What’s next for Michael Bisping?
In hockey patois, Bisping was clutching his stick a little tight early against Belcher, but he began to get into a groove with his striking early in the second round. It was a victory that staves off ugly circumstances and gets him rolling toward something again. Bisping has mentioned fighting in October in Manchester, and here’s thinking Cung Le would be a big draw.

THE FUTURE

For Sara McMann -- Right now it’s wide open, with the Armageddon she brought on Sheila Gaff. We know about the Olympic wrestling, but there’s something about the delight she took in the elbows she was dropping from the crucifix position that has you wondering about how she’d fare against Ronda Rousey (and that’s where McMann’s headed -- but she’ll have to stay busy with another fight or two).

For Jim Miller -- Technically, getting put to sleep isn’t a submission so much as a loss of consciousness, but losing a second time in New Jersey (the first to Nate Diaz) hurts Miller. Though he’s flirted with the idea of moving up to 170 pounds in the past, he might consider a move down to 145. Pastures are always greener in other divisions after losses like the one to Healy.

For Jon Jones -- He needs to get that toe better, but when that’s all said and done, he can officially break Tito Ortiz’s record of five light heavyweight title defenses. The dust has to settle, but the forerunners to become his next victim appear to be down to Alexander Gustafsson or Lyoto Machida (particularly if they fight each other while Jones heals to form a super-definitive, no-questions-asked No. 1 contender).

For Chael Sonnen -- The television booth, at first. But eventually Wanderlei. And Belfort. And the whole block of peeved Brazilians who are smashing their fists in their hands waiting by their phones for Joe Silva to call.

For Roy Nelson -- Daniel Cormier and great balls of fire!

Matches to make

Jon Jones versus Alexander Gustafsson -- If you're an all-or-nothing fan, Jones should heal up and wait on Anderson Silva. But more realistically, dial up the Swede.

Chael Sonnen versus Wanderlei Silva -- Sonnen's already dropping the subliminal tracks toward this fight.

Michael Bisping versus Cung Le -- The two greatest verbs in MMA are "Cung Le."

Alan Belcher versus Hector Lombard -- If 170 is too condensed for the Cuban, a run-in with Belcher at 185 might be fun.

Roy Nelson versus Daniel Cormier -- Twitter wants it. Twitter is all that matters in matchmaking.

STOCK UP/STOCK DOWN

Up
Bryan Caraway -- Only seven weeks removed from his split decision loss to Takeya Mizugaki, Caraway took out Johnny Bedford on a week’s notice with poise and strength.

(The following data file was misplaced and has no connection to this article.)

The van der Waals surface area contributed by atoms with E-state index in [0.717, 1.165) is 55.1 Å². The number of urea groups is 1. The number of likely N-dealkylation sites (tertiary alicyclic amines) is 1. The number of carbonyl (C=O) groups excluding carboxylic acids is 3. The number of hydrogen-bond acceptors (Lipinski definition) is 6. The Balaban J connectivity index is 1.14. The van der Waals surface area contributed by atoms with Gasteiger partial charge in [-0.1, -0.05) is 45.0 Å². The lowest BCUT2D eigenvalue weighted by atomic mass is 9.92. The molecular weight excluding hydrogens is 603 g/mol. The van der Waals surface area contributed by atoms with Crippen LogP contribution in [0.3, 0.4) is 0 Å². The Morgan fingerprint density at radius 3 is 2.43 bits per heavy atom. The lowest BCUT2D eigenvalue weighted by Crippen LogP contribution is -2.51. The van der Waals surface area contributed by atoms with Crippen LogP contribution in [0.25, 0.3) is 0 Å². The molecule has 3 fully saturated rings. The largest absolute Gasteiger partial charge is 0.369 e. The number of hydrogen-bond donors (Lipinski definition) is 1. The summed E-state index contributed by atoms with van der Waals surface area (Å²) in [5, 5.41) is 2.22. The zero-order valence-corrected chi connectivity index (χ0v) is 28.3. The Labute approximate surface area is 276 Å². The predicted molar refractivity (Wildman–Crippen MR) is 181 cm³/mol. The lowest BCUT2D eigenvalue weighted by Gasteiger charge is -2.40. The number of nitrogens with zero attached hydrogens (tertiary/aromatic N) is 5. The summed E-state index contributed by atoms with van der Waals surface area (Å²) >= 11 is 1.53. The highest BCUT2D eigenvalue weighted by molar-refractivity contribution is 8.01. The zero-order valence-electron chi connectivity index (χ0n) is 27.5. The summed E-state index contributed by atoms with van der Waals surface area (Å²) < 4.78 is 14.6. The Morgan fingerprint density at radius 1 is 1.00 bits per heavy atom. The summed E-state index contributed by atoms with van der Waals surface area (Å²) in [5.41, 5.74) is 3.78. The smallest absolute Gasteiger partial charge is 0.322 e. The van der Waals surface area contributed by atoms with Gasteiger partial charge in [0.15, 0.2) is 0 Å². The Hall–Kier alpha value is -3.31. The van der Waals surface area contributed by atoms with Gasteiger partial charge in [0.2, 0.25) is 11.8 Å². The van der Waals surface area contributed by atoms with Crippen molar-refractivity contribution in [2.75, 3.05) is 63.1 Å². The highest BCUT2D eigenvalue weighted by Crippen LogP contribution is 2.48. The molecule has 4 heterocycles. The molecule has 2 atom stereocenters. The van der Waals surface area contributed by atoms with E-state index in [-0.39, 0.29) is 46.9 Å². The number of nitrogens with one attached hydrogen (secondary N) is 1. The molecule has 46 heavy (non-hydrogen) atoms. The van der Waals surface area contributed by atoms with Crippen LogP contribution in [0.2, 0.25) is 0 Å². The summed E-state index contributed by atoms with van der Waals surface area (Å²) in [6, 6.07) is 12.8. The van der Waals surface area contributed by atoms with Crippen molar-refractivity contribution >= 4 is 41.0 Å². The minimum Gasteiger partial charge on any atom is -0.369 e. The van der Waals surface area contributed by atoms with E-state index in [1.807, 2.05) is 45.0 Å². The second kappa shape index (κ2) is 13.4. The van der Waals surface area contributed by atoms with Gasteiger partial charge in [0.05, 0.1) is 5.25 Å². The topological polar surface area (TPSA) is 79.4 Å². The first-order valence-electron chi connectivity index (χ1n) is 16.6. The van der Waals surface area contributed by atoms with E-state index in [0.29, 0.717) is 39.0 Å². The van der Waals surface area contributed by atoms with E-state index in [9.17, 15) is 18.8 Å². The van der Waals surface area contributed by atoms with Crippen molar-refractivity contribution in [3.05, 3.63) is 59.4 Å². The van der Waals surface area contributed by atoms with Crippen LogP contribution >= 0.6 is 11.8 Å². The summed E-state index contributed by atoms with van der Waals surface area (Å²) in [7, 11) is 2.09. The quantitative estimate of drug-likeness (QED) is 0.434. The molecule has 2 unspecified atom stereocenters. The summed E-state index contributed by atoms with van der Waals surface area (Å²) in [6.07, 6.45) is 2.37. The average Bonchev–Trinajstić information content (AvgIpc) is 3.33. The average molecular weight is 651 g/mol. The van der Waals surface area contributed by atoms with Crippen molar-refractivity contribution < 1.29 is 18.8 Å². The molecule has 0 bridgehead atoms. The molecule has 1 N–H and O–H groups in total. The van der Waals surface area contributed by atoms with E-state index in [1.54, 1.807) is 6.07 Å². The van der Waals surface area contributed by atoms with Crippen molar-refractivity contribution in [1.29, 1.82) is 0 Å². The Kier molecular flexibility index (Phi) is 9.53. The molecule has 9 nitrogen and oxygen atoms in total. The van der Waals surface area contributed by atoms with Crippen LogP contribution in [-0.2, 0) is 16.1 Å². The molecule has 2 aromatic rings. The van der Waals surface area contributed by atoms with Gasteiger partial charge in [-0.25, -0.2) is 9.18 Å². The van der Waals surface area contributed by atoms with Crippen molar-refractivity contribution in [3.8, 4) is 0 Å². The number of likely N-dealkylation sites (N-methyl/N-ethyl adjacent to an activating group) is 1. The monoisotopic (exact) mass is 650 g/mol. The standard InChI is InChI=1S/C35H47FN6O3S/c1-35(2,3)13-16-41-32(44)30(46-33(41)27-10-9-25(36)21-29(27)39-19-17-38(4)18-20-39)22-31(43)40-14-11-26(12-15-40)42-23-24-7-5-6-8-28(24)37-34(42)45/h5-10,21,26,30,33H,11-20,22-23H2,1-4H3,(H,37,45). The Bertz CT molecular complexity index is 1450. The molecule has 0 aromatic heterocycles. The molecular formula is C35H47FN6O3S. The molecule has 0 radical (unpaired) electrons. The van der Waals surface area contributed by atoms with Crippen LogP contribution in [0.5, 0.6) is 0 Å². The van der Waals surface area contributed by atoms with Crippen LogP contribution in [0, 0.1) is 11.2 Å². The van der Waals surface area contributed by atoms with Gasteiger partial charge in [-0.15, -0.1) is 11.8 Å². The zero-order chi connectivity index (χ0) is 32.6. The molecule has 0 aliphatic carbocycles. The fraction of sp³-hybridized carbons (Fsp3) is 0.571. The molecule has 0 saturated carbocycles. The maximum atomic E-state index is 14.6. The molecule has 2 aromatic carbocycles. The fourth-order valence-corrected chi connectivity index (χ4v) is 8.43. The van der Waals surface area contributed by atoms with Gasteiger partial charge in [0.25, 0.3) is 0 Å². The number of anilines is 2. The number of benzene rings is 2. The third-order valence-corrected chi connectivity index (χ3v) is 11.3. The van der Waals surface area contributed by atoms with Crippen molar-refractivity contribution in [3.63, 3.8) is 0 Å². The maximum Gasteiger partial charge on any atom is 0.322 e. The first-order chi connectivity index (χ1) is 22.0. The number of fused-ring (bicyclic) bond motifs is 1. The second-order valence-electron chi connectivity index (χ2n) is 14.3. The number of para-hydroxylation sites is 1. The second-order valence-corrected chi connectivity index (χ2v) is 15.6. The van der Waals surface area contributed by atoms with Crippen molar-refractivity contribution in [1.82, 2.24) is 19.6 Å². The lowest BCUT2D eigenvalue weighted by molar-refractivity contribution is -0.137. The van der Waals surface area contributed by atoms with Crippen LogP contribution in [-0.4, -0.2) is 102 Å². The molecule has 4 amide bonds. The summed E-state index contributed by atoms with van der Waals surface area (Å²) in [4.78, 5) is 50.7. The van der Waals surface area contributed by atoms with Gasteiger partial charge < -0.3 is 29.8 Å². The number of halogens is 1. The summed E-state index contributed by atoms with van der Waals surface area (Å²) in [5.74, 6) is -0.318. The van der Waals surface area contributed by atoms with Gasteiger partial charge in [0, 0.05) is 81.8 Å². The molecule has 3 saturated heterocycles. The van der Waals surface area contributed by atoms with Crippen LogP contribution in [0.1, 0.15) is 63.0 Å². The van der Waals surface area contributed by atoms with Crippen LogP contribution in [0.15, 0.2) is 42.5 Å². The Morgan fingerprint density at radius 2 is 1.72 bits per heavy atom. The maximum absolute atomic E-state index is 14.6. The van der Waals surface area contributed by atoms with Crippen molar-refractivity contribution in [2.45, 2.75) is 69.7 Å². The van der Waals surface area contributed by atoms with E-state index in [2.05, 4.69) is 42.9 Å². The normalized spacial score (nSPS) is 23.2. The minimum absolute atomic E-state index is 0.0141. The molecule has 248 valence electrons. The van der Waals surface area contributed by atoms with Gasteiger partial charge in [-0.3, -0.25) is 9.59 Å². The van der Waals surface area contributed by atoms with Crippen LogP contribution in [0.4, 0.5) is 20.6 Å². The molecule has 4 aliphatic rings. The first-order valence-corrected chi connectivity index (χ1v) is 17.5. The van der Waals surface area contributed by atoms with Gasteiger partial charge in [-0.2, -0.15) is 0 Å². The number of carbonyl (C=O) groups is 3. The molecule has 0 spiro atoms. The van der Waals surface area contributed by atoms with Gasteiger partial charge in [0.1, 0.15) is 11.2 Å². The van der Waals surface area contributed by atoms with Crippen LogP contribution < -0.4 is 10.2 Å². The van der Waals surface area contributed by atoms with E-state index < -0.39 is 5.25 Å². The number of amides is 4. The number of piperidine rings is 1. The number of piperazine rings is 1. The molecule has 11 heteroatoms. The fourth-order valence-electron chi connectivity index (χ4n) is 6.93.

Phil Davis -- He made it through the rebound portion of his career (the Wagner Prado series and now Vinny Magalhaes), and it’s right back into the kitchen fire of light heavyweight elites.

Cody McKenzie -- Hey, kudos to McKenzie for not engaging Leonard Garcia in a “Leonard Garcia” fight. His restraint was admirable.

Steven Siler -- This would have been fight of the night had Healy/Miller not turned things into Grappler’s Quest Gone Wild. Siler was too much for Kurt Holobaugh, and he weathered a big second-round storm to get the job done.

Down
Leonard Garcia -- Five losses in a row, the latest coming against a fighter who was tailor-made for getting off the schneid? Not good.

Vinny Magalhaes -- Here’s yet another lesson of “be careful what you wish for.” It was Magalhaes who called out Davis, but he had nothing for him.

Alan Belcher -- The eye poke was scary, particularly after having surgery on that same eye not all that long ago. But when you’re likely down 2-0 on the scorecards and you come out in the third with smiles instead of flurries? Not the way his corner drew it up.

UFC 159: Twist of fate in Jersey

April, 24, 2013
4/24/13
7:59
PM ET
Mindenhall By Chuck Mindenhall
ESPN.com
Archive
All the UFC 159 promos can't do away with the most basic question: How did we get here?

The first time Chael Sonnen fought Anderson Silva, the original novelty was his utter disregard for Silva's legacy. To that point people had only been reverent of the middleweight champion -- even if Dana White was still fuming that Abu Dhabi had been turned into a stage for bad performance art by him and Demian Maia.